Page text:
Posted by Lt. Col. John Armstrong on December 11, 2000 at 14:19:01:
11 December 1758
Reg’t Drum Major Edward Armstrong
77th Reg’t of Foot, Montgomery’s
I have received your dispatch of the 8th inst., and am in good health and spirit, as I hope you and your brother, Ian, are, and I am extremely pleased to hear from you. I hold no ill toward you from the impetuous behavior you exhibited two years ago, fully understanding your position on the matter of revenge for the death of your father, my dear brother, Edward. I knew you truly meant nothing by your remarks, that they were made in the heat of anger and forged by your youthful inexperience, and that the time would come when you would understand fully why I refused you accompanying me to Kittanning. Your experiences with Captain Croy and the 77th have now shown you those reasons in a way that I could not. You have grown to be a man, dear nephew. Cast those fears aside, lad, and speak of them no more.
I am quite proud to see your accomplishments, being Regimental Drum Major; my heart swells with pride! And now your brother, Ian, has been transferred to the 77th, and you will be together again. Yes, I did place a word or two where they just might do some good. My dear brother would be very proud of you boys; I know your mother is. By the way, Edward, she is well. I had a letter from her last week. She is preparing for the Holidays, and, they do not know it yet, but I will be able to join her and my dear wife, your Aunt Rebecca, and cousins James and little John in Carlisle for Christmas. I am so looking forward to that reunion. I miss them all tremendously!
I was at Rae’s Town this past Friday for a meeting with General Forbes, who, unfortunately, was unable to attend due to another episode of the bloody flux, so I spent the night with the 77th socializing with Capt. Croy and Cpl. MacWilliam, as well as several others of the men, before returning to my duties overseeing the communications, repairs, and the use of military escorts for provisions along Forbes‘s Road to Pittsburgh. While it was quite cold, we had the luxury of several very comfortable log homes, which have been given by locals for winter quarters. My God, those Highlanders like their Glenlivet! I am sorry you were not there. I was so looking forward to seeing you, albeit, unexpectedly.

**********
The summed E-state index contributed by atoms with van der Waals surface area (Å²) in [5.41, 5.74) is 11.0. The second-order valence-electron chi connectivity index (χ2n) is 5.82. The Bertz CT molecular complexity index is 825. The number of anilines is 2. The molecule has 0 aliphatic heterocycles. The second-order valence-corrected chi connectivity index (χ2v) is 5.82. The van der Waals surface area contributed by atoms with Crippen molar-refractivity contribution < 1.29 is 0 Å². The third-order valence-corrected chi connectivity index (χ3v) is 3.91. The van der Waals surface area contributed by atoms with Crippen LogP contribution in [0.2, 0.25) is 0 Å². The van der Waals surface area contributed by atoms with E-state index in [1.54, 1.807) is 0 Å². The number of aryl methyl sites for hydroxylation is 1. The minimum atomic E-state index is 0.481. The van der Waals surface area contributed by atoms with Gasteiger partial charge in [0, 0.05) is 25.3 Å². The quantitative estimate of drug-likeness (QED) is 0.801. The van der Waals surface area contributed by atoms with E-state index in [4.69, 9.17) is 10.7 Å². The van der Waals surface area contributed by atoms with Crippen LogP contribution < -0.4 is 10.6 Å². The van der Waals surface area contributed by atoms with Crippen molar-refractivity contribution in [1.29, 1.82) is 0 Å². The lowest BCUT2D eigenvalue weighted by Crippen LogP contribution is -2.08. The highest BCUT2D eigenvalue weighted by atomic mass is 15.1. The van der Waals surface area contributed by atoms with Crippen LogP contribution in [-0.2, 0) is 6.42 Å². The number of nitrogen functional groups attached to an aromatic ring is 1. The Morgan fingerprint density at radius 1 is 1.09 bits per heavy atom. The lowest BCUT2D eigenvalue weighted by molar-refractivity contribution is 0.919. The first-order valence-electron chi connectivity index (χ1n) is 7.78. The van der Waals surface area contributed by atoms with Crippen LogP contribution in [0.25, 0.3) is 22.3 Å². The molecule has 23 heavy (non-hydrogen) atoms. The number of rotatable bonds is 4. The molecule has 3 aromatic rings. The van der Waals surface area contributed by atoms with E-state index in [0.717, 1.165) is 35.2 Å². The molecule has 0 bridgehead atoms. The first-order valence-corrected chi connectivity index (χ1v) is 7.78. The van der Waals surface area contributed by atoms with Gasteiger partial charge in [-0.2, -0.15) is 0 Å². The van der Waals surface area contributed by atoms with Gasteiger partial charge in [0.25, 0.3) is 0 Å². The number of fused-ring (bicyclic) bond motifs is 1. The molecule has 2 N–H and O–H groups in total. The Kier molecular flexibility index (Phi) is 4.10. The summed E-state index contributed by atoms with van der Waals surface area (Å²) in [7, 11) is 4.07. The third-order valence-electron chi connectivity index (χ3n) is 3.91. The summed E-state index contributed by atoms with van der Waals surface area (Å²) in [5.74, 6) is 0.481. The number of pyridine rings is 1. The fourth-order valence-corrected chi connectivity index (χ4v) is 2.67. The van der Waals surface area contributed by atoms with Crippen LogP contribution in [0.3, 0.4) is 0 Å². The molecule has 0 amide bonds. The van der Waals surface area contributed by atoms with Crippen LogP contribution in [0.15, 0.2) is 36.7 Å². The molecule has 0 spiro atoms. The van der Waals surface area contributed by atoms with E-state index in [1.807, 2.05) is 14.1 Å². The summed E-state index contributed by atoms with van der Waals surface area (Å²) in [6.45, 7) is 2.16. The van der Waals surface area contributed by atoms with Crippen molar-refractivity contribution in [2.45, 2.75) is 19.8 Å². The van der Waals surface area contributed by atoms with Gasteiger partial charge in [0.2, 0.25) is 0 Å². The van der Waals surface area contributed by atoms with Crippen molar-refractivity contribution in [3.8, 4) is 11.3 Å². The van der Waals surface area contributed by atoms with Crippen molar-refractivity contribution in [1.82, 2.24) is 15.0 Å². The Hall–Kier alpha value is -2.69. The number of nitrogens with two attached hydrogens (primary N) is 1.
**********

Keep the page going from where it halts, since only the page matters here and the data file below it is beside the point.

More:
I get a kick out of the prim and proper British Officers! Most cannot understand how we Provincials can stand to socialize with the common soldier. However, I have always placed much faith and trust in my soldiers, and truly care for their well being, as well as any of their families who might be following my regiment. Treated like men, they will respond as men. The British think that beating men will make them respond. Balderdash! They are men, not beasts! You and Ian, however, have a marvelous officer in Capt. Croy. He will take good care of all of the men under his command as I would, were I in that position.
Nephew, it is good that we can once again exchange thoughts and feelings. Let us keep these lines of communication open, and perhaps soon we can meet face to face. I must return to my duties here, and, please, write whenever you can. I truly want to know how you and Ian are doing.
I remain, yours very truly,
Lt. Col. John Armstrong
2nd Battalion Pennsylvania
Ft. Shirley, on the Aughwick
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